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Yeah, but if you live in greater Montreal, don't you prefer to take only 2 hours driving from Montreal to the NH border and the edge of the Whites, and THEN you can hop-on a tourist train based exclusively in the Whites region... versus having to spend so many more hours on a train to get to the Whites to begin with? (Unless this train will average 70 mph+?)
The SL&A mainline is only 30 MPH passenger. Absent a rather large sum for upgrading, this train is going to take more than all night to get across. Portland-Boston is the only segment that's up-to-spec for any useful passenger service.

I don't know what they're selling as the "experience", but the experience is going to have to float it because the travel times sure won't.
 

lainpimicaja

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Having a service that connects Montreal, the White Mountains, Portland, and Boston would be a win-win-win-win from all perspectives. It is insanely hard to get to the White Mountains today without a car for a hiking / camping trip (you can make it happen with Concord Coach and the AMC shuttle, but you can only make that work on a couple of trips per week in the peak of summer). I can absolutely see the appeal for people trying to get from Montreal and Boston to the mountains and lakes in this area, let alone traveling between just Montreal and Boston. Huge potential here.
 

F-Line to Dudley

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Having a service that connects Montreal, the White Mountains, Portland, and Boston would be a win-win-win-win from all perspectives. It is insanely hard to get to the White Mountains today without a car for a hiking / camping trip (you can make it happen with Concord Coach and the AMC shuttle, but you can only make that work on a couple of trips per week in the peak of summer). I can absolutely see the appeal for people trying to get from Montreal and Boston to the mountains and lakes in this area, let alone traveling between just Montreal and Boston. Huge potential here.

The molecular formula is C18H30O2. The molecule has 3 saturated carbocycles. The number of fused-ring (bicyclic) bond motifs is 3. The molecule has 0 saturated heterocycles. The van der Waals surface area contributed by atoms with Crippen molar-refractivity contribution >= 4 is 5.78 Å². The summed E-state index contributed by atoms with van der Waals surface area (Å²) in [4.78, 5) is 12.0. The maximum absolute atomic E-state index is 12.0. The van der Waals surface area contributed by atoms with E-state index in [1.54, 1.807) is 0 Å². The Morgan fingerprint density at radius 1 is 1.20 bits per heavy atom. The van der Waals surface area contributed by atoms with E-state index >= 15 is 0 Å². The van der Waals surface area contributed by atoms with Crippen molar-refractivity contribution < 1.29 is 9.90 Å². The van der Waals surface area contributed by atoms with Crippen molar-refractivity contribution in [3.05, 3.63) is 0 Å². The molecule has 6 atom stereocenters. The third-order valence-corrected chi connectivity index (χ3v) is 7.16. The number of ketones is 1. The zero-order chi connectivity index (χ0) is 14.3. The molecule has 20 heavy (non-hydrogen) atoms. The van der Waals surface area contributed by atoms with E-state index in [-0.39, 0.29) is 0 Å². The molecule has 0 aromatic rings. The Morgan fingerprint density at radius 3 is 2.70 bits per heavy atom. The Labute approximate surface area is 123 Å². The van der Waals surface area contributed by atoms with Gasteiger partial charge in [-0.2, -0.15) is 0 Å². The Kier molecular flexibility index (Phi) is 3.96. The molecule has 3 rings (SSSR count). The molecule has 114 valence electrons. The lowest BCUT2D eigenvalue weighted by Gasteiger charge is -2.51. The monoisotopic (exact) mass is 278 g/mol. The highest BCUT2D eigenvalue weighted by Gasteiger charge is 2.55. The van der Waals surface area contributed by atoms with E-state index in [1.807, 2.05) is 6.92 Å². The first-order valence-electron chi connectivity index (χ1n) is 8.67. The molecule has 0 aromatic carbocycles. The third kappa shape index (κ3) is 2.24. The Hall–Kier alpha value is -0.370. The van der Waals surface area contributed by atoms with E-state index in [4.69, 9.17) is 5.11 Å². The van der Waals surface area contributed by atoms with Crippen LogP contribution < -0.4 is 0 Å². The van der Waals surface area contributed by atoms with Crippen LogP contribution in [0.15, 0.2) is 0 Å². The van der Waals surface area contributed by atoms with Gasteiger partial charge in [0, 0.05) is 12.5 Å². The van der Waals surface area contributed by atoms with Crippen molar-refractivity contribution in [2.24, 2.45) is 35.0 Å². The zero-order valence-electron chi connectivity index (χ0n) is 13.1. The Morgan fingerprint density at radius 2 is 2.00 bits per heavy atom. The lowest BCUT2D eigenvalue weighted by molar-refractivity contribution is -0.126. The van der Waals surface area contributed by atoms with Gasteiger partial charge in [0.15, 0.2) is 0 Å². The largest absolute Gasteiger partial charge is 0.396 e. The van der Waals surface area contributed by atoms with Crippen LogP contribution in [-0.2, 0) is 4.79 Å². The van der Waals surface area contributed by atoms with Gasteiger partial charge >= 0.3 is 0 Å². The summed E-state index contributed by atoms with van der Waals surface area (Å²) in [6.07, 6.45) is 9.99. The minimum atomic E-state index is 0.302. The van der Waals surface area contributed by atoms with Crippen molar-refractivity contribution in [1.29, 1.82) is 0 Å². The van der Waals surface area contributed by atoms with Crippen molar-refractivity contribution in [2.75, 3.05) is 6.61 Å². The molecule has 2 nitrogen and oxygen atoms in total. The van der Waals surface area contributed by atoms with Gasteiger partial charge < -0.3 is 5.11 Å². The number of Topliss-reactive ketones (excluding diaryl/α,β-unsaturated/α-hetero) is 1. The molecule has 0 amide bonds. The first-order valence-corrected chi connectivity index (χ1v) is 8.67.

I don't disagree, but the problem with this proposal is that it assumes the lines in question are plug-and-play. They're not, except for the Downeaster overlap. And that some private entity has the means to provide all of the sleeper and diner rolling stock for it at a level of service/luxury (i.e. probably not "antique" cars) that people will pay for. Verrrrrrrrrrrrrrrrrrrrrry dubious on its face. This is an operation that needs capital improvements for the SL&A, and a lot of self-capital for the rolling stock.
 

Wash

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Plus, Boston North Station hasn't handled an overnight train since the Gull stopped running in 1960, so there are no facilities for crew rest, catering, or laundry. The train would have to be shuttled over the Grand Junction to Southampton Yard for that stuff, *if* Amtrak would allow it.
 
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DBM

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To me this only reinforces the absurdity that there is no Boston/Lowell/Nashua/Manch/Concord/White River Jct/Montpelier/Burlington/Montreal service. A nice high-speed train should be able to do those 8 stops/310 mi. approx. in 4 hours to be competitive with driving. Such a service would get people to less than 60 miles from Lincoln, NH (i.e., gateway to the Whites), and would be extremely convenient to the most popular Green Mtns. peaks--Killington, Camel's Hump, Stowe.